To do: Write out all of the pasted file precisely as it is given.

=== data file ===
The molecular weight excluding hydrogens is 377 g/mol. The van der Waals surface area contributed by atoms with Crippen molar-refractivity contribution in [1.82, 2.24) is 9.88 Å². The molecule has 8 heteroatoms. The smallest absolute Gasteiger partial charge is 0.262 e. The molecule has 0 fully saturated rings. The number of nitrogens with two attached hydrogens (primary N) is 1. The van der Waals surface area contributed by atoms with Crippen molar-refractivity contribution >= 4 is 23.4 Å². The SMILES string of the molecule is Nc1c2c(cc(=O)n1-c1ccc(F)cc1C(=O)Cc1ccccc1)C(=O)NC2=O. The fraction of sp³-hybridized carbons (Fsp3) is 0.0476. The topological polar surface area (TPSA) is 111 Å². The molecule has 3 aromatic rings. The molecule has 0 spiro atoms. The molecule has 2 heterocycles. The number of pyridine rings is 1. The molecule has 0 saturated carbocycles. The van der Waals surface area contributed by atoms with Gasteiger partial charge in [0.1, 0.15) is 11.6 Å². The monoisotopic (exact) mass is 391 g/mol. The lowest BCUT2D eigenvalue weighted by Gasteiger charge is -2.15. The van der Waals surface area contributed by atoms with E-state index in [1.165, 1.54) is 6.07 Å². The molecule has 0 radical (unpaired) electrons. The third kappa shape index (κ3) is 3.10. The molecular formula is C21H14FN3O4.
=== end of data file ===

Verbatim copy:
The molecular weight excluding hydrogens is 377 g/mol. The van der Waals surface area contributed by atoms with Crippen molar-refractivity contribution in [1.82, 2.24) is 9.88 Å². The molecule has 8 heteroatoms. The smallest absolute Gasteiger partial charge is 0.262 e. The molecule has 0 fully saturated rings. The number of nitrogens with two attached hydrogens (primary N) is 1. The van der Waals surface area contributed by atoms with Crippen molar-refractivity contribution >= 4 is 23.4 Å². The SMILES string of the molecule is Nc1c2c(cc(=O)n1-c1ccc(F)cc1C(=O)Cc1ccccc1)C(=O)NC2=O. The fraction of sp³-hybridized carbons (Fsp3) is 0.0476. The topological polar surface area (TPSA) is 111 Å². The molecule has 3 aromatic rings. The molecule has 0 spiro atoms. The molecule has 2 heterocycles. The number of pyridine rings is 1. The molecule has 0 saturated carbocycles. The van der Waals surface area contributed by atoms with Gasteiger partial charge in [0.1, 0.15) is 11.6 Å². The monoisotopic (exact) mass is 391 g/mol. The lowest BCUT2D eigenvalue weighted by Gasteiger charge is -2.15. The van der Waals surface area contributed by atoms with E-state index in [1.165, 1.54) is 6.07 Å². The molecule has 0 radical (unpaired) electrons. The third kappa shape index (κ3) is 3.10. The molecular formula is C21H14FN3O4.